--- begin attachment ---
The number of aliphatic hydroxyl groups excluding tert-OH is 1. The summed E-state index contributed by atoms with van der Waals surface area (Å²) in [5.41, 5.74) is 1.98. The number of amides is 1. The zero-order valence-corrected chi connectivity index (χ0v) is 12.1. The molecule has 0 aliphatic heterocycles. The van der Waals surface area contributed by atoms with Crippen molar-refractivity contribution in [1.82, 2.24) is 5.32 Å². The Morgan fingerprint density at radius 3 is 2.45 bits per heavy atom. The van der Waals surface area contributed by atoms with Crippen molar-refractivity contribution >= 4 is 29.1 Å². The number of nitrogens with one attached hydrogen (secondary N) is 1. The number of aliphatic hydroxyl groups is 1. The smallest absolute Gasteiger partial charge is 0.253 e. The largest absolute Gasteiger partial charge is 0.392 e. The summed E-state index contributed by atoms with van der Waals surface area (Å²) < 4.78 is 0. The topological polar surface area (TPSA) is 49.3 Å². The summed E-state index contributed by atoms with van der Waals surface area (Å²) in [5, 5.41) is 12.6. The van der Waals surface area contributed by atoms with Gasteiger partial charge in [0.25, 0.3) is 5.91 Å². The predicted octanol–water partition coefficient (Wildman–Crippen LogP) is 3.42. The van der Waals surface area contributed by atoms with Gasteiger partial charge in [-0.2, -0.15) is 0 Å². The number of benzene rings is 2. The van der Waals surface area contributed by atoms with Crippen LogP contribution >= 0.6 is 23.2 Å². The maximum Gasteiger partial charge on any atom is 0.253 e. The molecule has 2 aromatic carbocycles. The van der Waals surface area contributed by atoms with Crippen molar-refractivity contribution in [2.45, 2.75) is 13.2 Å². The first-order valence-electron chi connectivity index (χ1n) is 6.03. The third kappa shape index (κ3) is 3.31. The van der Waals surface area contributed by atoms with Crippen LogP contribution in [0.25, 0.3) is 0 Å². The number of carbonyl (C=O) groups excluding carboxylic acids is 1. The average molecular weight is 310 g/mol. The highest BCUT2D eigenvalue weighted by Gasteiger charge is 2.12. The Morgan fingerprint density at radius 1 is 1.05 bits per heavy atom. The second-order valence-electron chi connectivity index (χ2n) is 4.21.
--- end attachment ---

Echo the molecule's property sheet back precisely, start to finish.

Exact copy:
The number of aliphatic hydroxyl groups excluding tert-OH is 1. The summed E-state index contributed by atoms with van der Waals surface area (Å²) in [5.41, 5.74) is 1.98. The number of amides is 1. The zero-order valence-corrected chi connectivity index (χ0v) is 12.1. The molecule has 0 aliphatic heterocycles. The van der Waals surface area contributed by atoms with Crippen molar-refractivity contribution in [1.82, 2.24) is 5.32 Å². The Morgan fingerprint density at radius 3 is 2.45 bits per heavy atom. The van der Waals surface area contributed by atoms with Crippen molar-refractivity contribution >= 4 is 29.1 Å². The number of nitrogens with one attached hydrogen (secondary N) is 1. The number of aliphatic hydroxyl groups is 1. The smallest absolute Gasteiger partial charge is 0.253 e. The largest absolute Gasteiger partial charge is 0.392 e. The summed E-state index contributed by atoms with van der Waals surface area (Å²) < 4.78 is 0. The topological polar surface area (TPSA) is 49.3 Å². The summed E-state index contributed by atoms with van der Waals surface area (Å²) in [5, 5.41) is 12.6. The van der Waals surface area contributed by atoms with Gasteiger partial charge in [0.25, 0.3) is 5.91 Å². The predicted octanol–water partition coefficient (Wildman–Crippen LogP) is 3.42. The van der Waals surface area contributed by atoms with Gasteiger partial charge in [-0.2, -0.15) is 0 Å². The number of benzene rings is 2. The van der Waals surface area contributed by atoms with Crippen LogP contribution >= 0.6 is 23.2 Å². The maximum Gasteiger partial charge on any atom is 0.253 e. The molecule has 2 aromatic carbocycles. The van der Waals surface area contributed by atoms with Crippen molar-refractivity contribution in [2.45, 2.75) is 13.2 Å². The first-order valence-electron chi connectivity index (χ1n) is 6.03. The third kappa shape index (κ3) is 3.31. The van der Waals surface area contributed by atoms with Crippen LogP contribution in [0.25, 0.3) is 0 Å². The number of carbonyl (C=O) groups excluding carboxylic acids is 1. The average molecular weight is 310 g/mol. The highest BCUT2D eigenvalue weighted by Gasteiger charge is 2.12. The Morgan fingerprint density at radius 1 is 1.05 bits per heavy atom. The second-order valence-electron chi connectivity index (χ2n) is 4.21.